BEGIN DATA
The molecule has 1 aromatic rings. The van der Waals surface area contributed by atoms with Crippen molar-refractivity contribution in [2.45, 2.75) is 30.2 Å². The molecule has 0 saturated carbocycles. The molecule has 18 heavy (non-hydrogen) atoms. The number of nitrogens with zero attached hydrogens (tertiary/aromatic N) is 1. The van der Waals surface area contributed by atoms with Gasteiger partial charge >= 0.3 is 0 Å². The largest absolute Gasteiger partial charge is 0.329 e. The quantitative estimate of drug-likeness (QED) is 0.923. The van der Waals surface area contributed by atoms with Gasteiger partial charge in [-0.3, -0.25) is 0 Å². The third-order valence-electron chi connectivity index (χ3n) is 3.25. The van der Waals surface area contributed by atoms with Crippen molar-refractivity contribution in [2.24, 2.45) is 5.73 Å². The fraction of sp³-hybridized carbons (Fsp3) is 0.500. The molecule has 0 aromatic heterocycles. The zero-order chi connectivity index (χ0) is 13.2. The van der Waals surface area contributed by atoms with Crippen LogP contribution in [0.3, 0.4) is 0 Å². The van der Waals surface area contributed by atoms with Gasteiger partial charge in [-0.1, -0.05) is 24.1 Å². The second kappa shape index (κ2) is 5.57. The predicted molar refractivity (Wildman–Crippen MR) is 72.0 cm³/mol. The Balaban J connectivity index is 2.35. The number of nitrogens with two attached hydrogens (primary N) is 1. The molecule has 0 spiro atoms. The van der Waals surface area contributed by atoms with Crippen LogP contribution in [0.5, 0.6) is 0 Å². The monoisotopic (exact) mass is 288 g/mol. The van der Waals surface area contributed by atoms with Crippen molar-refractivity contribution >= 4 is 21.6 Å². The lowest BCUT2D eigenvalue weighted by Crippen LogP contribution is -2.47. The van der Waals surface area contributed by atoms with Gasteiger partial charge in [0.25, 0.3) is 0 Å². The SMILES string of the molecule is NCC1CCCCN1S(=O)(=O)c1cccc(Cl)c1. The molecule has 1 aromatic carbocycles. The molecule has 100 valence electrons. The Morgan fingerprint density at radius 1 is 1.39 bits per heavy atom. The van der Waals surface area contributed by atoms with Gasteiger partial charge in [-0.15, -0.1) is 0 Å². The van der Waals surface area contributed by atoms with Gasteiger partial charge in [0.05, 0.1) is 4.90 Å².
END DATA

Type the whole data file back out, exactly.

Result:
The molecule has 1 aromatic rings. The van der Waals surface area contributed by atoms with Crippen molar-refractivity contribution in [2.45, 2.75) is 30.2 Å². The molecule has 0 saturated carbocycles. The molecule has 18 heavy (non-hydrogen) atoms. The number of nitrogens with zero attached hydrogens (tertiary/aromatic N) is 1. The van der Waals surface area contributed by atoms with Gasteiger partial charge >= 0.3 is 0 Å². The largest absolute Gasteiger partial charge is 0.329 e. The quantitative estimate of drug-likeness (QED) is 0.923. The van der Waals surface area contributed by atoms with Gasteiger partial charge in [-0.3, -0.25) is 0 Å². The third-order valence-electron chi connectivity index (χ3n) is 3.25. The van der Waals surface area contributed by atoms with Crippen molar-refractivity contribution in [2.24, 2.45) is 5.73 Å². The fraction of sp³-hybridized carbons (Fsp3) is 0.500. The molecule has 0 aromatic heterocycles. The zero-order chi connectivity index (χ0) is 13.2. The van der Waals surface area contributed by atoms with Crippen LogP contribution in [0.3, 0.4) is 0 Å². The van der Waals surface area contributed by atoms with Gasteiger partial charge in [-0.1, -0.05) is 24.1 Å². The second kappa shape index (κ2) is 5.57. The predicted molar refractivity (Wildman–Crippen MR) is 72.0 cm³/mol. The Balaban J connectivity index is 2.35. The number of nitrogens with two attached hydrogens (primary N) is 1. The molecule has 0 spiro atoms. The van der Waals surface area contributed by atoms with Crippen LogP contribution in [0.5, 0.6) is 0 Å². The monoisotopic (exact) mass is 288 g/mol. The van der Waals surface area contributed by atoms with Crippen molar-refractivity contribution >= 4 is 21.6 Å². The lowest BCUT2D eigenvalue weighted by Crippen LogP contribution is -2.47. The van der Waals surface area contributed by atoms with Gasteiger partial charge in [0.25, 0.3) is 0 Å². The SMILES string of the molecule is NCC1CCCCN1S(=O)(=O)c1cccc(Cl)c1. The molecule has 1 aromatic carbocycles. The molecule has 100 valence electrons. The Morgan fingerprint density at radius 1 is 1.39 bits per heavy atom. The van der Waals surface area contributed by atoms with Gasteiger partial charge in [-0.15, -0.1) is 0 Å². The van der Waals surface area contributed by atoms with Gasteiger partial charge in [0.05, 0.1) is 4.90 Å².